“One time Nathan was filling how his emergency form for school and he had checked off ‘no health problems,’” Falcone said.

However, she knows they understand on some level.

“One time I overheard them talking,” Falcone said. “I was upstairs and something came in the mail from the Progeria Research Foundation, and, of course, it had a picture of a kid with progeria on it. Bennett saw it and he said, ‘Nathan, oh, my gosh! Look at this kid! This kid looks weird!’ and I was horrified. But, I didn’t intervene because I thought I’ll wait and see how he (Nathan) handles it.

“And Nathan said ‘Bennett, that’s not nice. Some people think that we look weird.’ He said, ‘we have the same thing, and people think that we look weird.’ And Bennett didn’t even really respond,, but he heard him. And Bennett was like ‘Wait, we have progeria?’ It was interesting to hear that interaction. And Nathan said, ‘Well, what if people laughed at us? You wouldn’t like that now would you?’ And Bennett said, ‘Well, No.’ But, it was interesting to hear Nathan respond to him.”

So, how do the Falcones respond to questions from their sons about whether they will ever be married or be a dad?

“The truth is we don’t really know how long their life span will be or if they will ever be able to be dads or not, that’s why we continue to fundraise to give them a fighting chance,” Falcone said.

“We know there’s a cure out there,” she added. “Scientists just haven’t found it, yet.”

And a cure could be on the horizon.

Audrey Gordon, executive director of the Progeria Research Foundation (PRF), said in 2012 that the first clinical drug trial for children with progeria demonstrated that the farnesyltransferase inhibitor (FTI) helped “the children gain additional weight, improve bone structure and, most importantly, experience, increased flexibility of blood vessels.”

“In 2013, we saw evidence that lonafarnib may decrease stroke, headache and seizure rates,” she said. “Now in 2014, up to six years have passed since the children began taking the drug, and we are beginning to see what we hoped for: that those improvements may translate into a longer lifespan.”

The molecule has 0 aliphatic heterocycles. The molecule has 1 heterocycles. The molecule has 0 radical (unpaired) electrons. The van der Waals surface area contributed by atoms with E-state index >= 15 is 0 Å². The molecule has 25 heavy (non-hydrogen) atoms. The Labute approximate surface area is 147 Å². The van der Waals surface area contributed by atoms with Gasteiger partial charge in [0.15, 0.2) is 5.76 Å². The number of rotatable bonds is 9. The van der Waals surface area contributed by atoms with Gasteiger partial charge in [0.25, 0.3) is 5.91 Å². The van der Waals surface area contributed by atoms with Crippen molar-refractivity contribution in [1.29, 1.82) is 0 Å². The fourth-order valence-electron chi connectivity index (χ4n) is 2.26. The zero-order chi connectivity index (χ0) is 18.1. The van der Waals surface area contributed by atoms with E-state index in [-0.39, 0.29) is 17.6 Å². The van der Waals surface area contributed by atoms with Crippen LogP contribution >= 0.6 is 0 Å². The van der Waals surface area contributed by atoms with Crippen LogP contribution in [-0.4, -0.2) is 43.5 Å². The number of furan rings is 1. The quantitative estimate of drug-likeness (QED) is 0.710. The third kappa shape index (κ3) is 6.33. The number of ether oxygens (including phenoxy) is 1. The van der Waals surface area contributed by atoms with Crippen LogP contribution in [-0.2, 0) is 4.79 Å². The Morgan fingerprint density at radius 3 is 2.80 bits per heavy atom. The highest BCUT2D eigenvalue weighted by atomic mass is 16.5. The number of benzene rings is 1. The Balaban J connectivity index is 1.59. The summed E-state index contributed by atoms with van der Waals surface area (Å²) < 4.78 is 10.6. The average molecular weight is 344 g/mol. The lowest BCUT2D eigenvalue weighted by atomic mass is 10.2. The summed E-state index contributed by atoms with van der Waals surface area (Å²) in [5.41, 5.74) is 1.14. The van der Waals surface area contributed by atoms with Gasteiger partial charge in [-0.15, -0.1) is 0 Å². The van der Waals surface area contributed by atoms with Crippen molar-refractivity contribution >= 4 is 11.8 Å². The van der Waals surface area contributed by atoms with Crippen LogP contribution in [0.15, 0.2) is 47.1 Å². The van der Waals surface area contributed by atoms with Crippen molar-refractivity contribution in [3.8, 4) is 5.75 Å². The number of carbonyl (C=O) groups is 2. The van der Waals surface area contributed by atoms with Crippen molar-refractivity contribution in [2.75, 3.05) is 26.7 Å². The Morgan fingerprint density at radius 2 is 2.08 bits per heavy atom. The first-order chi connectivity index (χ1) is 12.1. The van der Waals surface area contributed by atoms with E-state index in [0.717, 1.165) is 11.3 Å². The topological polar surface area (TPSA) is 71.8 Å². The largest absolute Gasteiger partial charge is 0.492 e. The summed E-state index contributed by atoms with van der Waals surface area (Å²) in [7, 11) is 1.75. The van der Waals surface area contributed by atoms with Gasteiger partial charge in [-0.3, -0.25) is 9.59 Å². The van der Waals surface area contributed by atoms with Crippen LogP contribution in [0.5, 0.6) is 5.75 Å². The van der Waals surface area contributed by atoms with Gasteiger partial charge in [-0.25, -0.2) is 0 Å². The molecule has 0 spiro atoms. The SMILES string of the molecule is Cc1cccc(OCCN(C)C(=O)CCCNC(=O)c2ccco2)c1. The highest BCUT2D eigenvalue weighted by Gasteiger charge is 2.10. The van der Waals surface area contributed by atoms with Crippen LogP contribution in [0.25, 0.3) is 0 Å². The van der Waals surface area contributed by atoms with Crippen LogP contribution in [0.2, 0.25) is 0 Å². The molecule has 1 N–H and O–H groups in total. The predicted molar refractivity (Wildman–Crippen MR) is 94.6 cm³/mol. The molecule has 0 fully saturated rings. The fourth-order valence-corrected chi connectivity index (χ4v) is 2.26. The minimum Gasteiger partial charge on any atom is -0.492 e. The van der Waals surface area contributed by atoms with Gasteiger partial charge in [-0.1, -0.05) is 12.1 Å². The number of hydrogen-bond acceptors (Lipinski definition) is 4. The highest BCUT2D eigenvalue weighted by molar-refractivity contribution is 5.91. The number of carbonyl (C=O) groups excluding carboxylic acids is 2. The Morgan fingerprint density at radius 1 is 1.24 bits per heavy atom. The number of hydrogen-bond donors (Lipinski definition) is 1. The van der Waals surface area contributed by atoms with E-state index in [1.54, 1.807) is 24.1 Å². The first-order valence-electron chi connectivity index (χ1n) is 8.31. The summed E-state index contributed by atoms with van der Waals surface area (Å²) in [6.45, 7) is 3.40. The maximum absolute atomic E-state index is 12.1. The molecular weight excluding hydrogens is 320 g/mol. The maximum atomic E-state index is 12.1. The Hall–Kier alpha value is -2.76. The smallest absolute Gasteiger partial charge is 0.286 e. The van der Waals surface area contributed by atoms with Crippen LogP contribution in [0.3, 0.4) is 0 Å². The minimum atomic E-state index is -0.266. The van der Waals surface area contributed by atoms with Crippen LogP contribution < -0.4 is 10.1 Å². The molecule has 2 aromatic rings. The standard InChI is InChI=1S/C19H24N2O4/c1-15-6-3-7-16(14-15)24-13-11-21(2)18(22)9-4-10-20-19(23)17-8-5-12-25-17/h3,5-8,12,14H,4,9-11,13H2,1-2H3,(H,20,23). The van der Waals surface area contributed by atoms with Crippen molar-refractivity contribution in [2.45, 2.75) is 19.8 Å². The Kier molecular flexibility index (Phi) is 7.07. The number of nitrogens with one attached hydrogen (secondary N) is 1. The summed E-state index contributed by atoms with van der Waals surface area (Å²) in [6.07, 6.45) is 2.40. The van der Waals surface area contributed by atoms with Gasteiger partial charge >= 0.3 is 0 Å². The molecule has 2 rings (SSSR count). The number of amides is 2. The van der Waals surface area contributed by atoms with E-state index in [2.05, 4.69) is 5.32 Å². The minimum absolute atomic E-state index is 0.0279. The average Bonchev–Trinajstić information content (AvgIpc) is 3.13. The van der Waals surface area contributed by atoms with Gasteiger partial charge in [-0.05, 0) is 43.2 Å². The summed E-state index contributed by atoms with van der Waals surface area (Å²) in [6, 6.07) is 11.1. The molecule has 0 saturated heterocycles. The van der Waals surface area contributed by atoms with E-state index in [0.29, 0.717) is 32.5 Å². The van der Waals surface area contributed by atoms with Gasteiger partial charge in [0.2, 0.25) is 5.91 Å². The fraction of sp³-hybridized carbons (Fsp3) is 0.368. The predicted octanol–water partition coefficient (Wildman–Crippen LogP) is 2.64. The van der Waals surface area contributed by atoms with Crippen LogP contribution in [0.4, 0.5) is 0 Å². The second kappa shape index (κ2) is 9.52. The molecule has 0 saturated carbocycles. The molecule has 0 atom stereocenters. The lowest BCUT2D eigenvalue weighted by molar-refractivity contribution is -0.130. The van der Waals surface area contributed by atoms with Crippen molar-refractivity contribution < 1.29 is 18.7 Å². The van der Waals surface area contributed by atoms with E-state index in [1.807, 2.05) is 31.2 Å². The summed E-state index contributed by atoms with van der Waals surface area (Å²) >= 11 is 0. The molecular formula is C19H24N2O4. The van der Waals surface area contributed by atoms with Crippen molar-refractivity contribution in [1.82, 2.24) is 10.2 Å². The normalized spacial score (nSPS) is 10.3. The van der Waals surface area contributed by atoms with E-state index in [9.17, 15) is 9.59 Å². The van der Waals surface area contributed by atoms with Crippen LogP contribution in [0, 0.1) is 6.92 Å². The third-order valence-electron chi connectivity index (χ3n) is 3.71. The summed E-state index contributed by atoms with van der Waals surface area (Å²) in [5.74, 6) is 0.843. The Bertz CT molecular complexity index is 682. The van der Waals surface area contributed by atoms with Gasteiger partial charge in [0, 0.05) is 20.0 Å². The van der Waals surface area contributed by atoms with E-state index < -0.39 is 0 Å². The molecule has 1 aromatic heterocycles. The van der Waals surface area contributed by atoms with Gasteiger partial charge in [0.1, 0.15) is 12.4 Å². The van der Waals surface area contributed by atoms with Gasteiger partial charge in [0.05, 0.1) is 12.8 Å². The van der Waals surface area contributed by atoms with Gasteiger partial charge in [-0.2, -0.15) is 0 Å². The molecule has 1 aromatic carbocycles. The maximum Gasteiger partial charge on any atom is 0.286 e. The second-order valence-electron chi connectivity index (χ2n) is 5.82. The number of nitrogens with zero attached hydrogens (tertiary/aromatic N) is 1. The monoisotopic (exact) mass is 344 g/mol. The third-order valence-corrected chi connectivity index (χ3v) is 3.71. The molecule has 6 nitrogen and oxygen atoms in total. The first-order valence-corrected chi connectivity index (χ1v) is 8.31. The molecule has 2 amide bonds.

Gordon added that the new study showed an average estimated survival increase of 1.6 years within the six years of treatment.

“Time will tell if the estimated life extension is longer than 1.6 years,” she said. “The most valuable discovery in treating progeria thus far has been the realization that some key aspects of the disease can be improved.”

Gordon said that to date, children from 24 countries speaking 17 different languages have participated in the clinical trials.

“The Progeria Research Foundation is now expanding the current trial so that every child has a chance to participate,” she said. “This means a doubling of the number of children, and a $3 million expense, so funds raised at events like Make a Splash make it possible for every child to have a chance at a longer, healthier life.

Gordon added that while advancements in treatment encouraging, many aspects of Progeria were not affected.

“Children continue to develop the disease and need additional treatments to thwart the fatal heart disease that ensues,” she said. So, the Progeria Research Foundation continues to explore other drug candidates that will be even more effective and ultimately cure Progeria.

To buy tickets for Make a Splash for Nathan and Bennett or to make a donation go to

Tickets are $20 for adults and $10 for kids 2 years old and older.